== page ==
Obesity rates have more than doubled in adults and children since the 1970s, according to the Centers for Disease Control and Prevention. Approximately 78.6 million adults are overweight or obese, with 12.7 million children and adolescents in the same category. To combat this major public health problem that contributes to heart disease, diabetes and stroke, the Balance Calories Initiative was enacted in 2014 by the Washington-D.C.-based American Beverage Association (ABA) to reduce beverage calories consumed by each person nationally by 20 percent by 2025.
ABA partnered with the New York-based Alliance for a Healthier Generation for the national multi-year effort, which sprang from the Smart Snacks in School regulation enacted by the U.S. Department of Agriculture (USDA) last July.
Beverage manufacturers and American consumers are paying attention, demanding great taste without sugar and healthier “natural” clean-label products, ingredient suppliers say. They add that health and wellness, sugar reduction or replacement, and enhanced functionality all are trends affecting the use of sweeteners in beverages.
“Consumers are becoming more mindful of sweeteners and health. Overall, this mindfulness is translating into decreased soda sales, but it isn’t changing the fact that consumers buy soda made with all types of sweeteners,” says Sara Martens, vice president of The MSR Group, Omaha, Neb.
She cites the 2014 “Sweetener360” report commissioned by the Corn Refiner’s Association and completed in part by Nielsen and Mintel Consulting, which sheds light on consumers’ attitudes and behaviors toward carbonated soft drinks (CSDs) for six consumer segments. “Research tells us that consumers might say they avoid specific sweeteners in soda, but all age groups — millennials, Gen x-ers and baby boomers — are still buying soda formulated with all types of sweeteners,” Martens says.
Gilbert, Ariz.-based Wisdom Natural Brands says consumers are looking for less sugar or no sugar at all in their beverages, along with great taste and no artificial sweeteners. “We work to educate consumers that they can have zero calories and still have great taste,” Chief Operating Officer Michael May says. “Consumers also are looking for functionality in beverages such as energy, electrolytes and the like.”
Although some consumers are willing to limit the amount of caloric sweeteners they consume, most want a broader range of natural options that don’t compromise on taste, says John Martin, global director of technical development and innovation for PureCircle, Oak Brook, Ill.
As an example of this trend, the top claim for new product launches in the ready-to-drink (RTD) iced tea category in the past three years was “natural,” he says. “The use of stevia as a non-caloric sweetener choice is on the rise globally for new product launches and has experienced a five-year growth rate in beverages of 67 percent per year,” Martin says, citing Mintel data.
Wisdom Natural Brands offers a line of organic and natural stevia extracts in powders, liquids and blends that have been certified organic by Quality Assurance International (QAI) and verified non-GMO. These sweeteners, along with the company’s monk fruit extract sweeteners and blends, can be used in water, dairy, RTD teas and sodas.
PureCircle’s Martin adds that beverage-makers are adopting a number of different strategies to reduce sugar and other caloric sweeteners in beverages from partial to total reductions.
“One of the most successful innovations is replacing sugar or partially replacing sugar with natural, zero-calorie sweeteners such as stevia. This strategy addresses the consumer desire for naturally sourced, no-calorie sweetness,” Martin says.
Luis Ferrey, beverage marketing manager at Westchester, Ill.-based Ingredion Inc., agrees. “Sugar reduction is the most relevant trend impacting the beverage industry, and it’s affecting almost all segments,” he says. “Beverage companies respond to new consumer needs by developing great-tasting new products either with no sugar, using only high-intensity, natural sweeteners like stevia and erythritol, no sugar meaning unsweetened beverages, or reduced-sugar formulations with either a combination of stevia and sugar, or other alternatives like fruit juices, agave or honey, which despite their calories, add a ‘natural’ charm to their products.”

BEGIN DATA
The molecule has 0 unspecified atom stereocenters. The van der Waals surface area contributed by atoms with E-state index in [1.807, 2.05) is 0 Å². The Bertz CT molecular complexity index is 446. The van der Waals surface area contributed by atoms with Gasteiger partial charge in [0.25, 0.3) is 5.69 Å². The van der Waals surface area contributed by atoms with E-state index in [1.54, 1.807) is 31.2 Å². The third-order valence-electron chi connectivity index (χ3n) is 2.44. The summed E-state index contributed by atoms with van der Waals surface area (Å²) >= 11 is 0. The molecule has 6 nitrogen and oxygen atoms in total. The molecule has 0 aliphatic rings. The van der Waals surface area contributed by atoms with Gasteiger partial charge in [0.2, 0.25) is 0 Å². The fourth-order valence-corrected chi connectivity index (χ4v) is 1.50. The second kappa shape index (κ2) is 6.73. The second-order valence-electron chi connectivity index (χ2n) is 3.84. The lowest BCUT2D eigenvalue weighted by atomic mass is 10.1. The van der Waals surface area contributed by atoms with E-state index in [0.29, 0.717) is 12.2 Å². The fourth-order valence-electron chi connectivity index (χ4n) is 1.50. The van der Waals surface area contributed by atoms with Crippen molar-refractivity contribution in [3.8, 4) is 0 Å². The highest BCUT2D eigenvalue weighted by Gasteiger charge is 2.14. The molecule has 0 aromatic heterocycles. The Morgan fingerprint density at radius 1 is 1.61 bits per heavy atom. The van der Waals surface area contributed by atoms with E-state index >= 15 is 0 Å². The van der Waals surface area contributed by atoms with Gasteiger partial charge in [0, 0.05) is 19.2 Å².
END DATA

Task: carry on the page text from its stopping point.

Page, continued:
Ferrey adds that consumers are looking for “cleaner” labels using simple and minimally processed ingredients, no artificial flavoring, coloring agents or preservatives. Consumers also want increased functionality. “Today’s consumers want more than just hydration and refreshing fun,” he says. “They want added benefits like energy, nutrition, relaxation and balance.”
Although consumers are looking for healthier beverage options, Hoffman Estates, Ill.-based Tate & Lyle’s Senior Vice President of Global Applications, Luis Fernandez, says consumers are unwilling to sacrifice great taste. “It’s up to us as ingredient suppliers to provide beverage manufacturers with a sweetening toolkit that meets consumer demand for the best of both worlds – taste and health,” Fernandez says.
Ihab E. Bishay, senior director of applications development for the Itasca, Ill.-based Ajinomoto North America Inc., adds: “Consumers have become wary of ingredients that don’t deliver on the promise of taste. Taste is what drives product success. If a consumer becomes disappointed by a beverage’s taste profile, they will not become repeat customers.”
A new family of sweeteners
Reducing calories and sugar is a hot topic for beverage manufacturers, says Scott Fabro, global director of high intensity sweeteners at Wayzata, Minn.-based Cargill, which offers a number of specialty sweeteners, including ViaTech stevia-based sweeteners and Zerose erythritol, that provide manufacturers with product formulation solutions to reduce both calories and sugar.
Fabro adds that when these sweeteners are used in combination, they can help improve sweetness quality and intensity while optimizing formulation costs. To demonstrate its capabilities, Cargill has developed reduced- and zero-calorie beverage prototypes in soft drinks, milk, waters and more.
“Part of what sets the ViaTech portfolio apart from other stevia-based sweeteners is Cargill’s proprietary taste-prediction model, which can precisely predict which combination of steviol glycosides will deliver optimal taste and sweetness.” Fabro says. “Zerose erythritol is a zero-calorie bulk sweetener that can be used to help round out the sweetness profile of stevia and replace the mouthfeel or textural effects of sugar in applications.”
Also understanding beverage-makers’ need for low-calorie solutions, Tate & Lyle recently launched Dolcia Prima Allulose, which offers fewer calories. “Dolcia Prima provides the satisfying mouthfeel and sweetness of caloric sugars, but with 90 percent fewer calories,” Fernandez says.